Category Archives: traditional japan

One Piece kabuki adaptation officially opens in Tokyo, cast photos begin to surface online

Even 18 years after its initial publication, One Piece continues to enjoy unprecedented popularity around the world, no doubt thanks to the grueling efforts of series’ creator Eiichiro Oda. Since July, fans have been waiting with bated breath after new details emerged regarding a kabuki stage version of the beloved franchise, but that wait is now over–October 7 marked the opening performance of the play, and we’ve finally been treated to some pictures of the cast!

Before we get to the pictures, we have one more exciting announcement to share–it’s been confirmed that Super Kabuki II: One Piece will be performed in Osaka between March 1-25 of next year. That’s great news for any One Piece fans living in the Kansai area or further from Tokyo.

This kabuki adaptation covers the story arc between volumes 51-60 of the original One Piece manga. While it’s true that kabuki has evolved with the times considerably over the past 400 years or so, basing a play on a contemporary manga series is still an incredibly radical digression for the traditional art form. In particular, we’ve been dying to see what the 2-D characters would look like in kabuki costume, and now we’ve finally gotten a glimpse following this past Wednesday’s debut performance.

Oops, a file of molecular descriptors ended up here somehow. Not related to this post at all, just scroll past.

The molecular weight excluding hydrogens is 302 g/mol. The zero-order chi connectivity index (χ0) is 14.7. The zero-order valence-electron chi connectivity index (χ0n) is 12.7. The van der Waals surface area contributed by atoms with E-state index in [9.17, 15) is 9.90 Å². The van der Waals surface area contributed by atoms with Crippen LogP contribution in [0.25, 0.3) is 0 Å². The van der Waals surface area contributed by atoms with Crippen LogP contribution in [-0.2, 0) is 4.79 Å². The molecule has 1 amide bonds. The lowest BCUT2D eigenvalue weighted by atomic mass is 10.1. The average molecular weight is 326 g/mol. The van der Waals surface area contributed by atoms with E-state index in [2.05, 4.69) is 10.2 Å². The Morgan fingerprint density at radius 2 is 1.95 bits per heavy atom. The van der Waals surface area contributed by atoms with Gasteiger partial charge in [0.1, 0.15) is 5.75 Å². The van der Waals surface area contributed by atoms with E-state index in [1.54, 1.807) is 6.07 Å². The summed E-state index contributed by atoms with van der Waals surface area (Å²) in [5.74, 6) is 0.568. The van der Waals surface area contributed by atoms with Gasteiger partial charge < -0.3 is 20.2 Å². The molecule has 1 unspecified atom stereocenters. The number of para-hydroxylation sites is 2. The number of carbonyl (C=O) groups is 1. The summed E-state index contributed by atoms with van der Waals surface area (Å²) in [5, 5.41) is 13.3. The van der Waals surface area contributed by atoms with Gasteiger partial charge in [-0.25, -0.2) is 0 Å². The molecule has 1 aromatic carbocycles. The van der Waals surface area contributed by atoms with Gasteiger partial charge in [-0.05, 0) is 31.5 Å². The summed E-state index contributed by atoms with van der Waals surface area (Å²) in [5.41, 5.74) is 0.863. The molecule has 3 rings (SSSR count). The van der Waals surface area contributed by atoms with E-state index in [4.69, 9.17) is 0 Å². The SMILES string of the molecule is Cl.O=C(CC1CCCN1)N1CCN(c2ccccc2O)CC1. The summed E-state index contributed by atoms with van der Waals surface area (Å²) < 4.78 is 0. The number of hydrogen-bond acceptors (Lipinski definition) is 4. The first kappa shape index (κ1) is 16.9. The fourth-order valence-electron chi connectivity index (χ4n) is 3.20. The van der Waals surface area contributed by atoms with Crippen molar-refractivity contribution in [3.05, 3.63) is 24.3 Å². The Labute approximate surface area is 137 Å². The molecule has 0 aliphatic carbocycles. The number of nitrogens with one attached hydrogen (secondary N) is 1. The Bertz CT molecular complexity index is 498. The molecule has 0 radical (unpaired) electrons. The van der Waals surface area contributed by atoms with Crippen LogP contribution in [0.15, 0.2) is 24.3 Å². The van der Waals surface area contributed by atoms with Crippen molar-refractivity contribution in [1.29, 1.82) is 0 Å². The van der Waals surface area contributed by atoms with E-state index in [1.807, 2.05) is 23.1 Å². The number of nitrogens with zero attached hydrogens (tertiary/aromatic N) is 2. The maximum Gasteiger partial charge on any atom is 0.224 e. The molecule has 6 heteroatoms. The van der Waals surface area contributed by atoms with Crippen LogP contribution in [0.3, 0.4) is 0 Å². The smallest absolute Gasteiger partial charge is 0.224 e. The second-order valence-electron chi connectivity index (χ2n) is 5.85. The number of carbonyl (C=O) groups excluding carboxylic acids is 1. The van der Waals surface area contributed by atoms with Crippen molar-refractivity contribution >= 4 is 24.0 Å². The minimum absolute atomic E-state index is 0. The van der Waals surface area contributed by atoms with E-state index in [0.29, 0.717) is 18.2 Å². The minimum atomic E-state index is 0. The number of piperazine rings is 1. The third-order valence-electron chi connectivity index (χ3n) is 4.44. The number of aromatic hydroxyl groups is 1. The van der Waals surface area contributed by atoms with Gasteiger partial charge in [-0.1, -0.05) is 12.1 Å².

▼ An original promotional poster for the kabuki adaptation featuring the characters in their regular 2-D forms, along with some first looks at the cast

Okay, are you ready for this? Check out some pictures of the cast below!

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Let’s now take a closer look at some of the individual characters.

Impressively, 39-year-old kabuki star Ennosuke Ichikawa IV plays protagonist Monkey D. Luffy, Boa Hancock, and Shanks all by himself. If you’re confused about why he would play “Pirate Empress” Boa Hancock, remember that male actors have portrayed females in kabuki since the mid-1660s.

▼ Ennosuke Ichikawa IV as Luffy

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▼ Ah, so that’s how they portrayed anthropomorphic reindeer Chopper!

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As fans of the series know, Luffy develops an unusual ability to stretch his body like rubber after accidentally eating a certain kind of Devil Fruit. If you’re like us, you were probably wondering how an actual human could ever pull off that tiny detail in real life–but the kabuki answer is actually quite clever (see the picture below). Additionally, some net users pointed out that the stunt was probably inspired by a dance move featured in K-Pop duo TVXQ’s 2012 music video for “Catch Me,” which was in turn inspired by Marvel’s superhero The Hulk.

▼ Top: TVXQ, otherwise known as Tohoshinki in Japan; bottom: One Piece kabuki version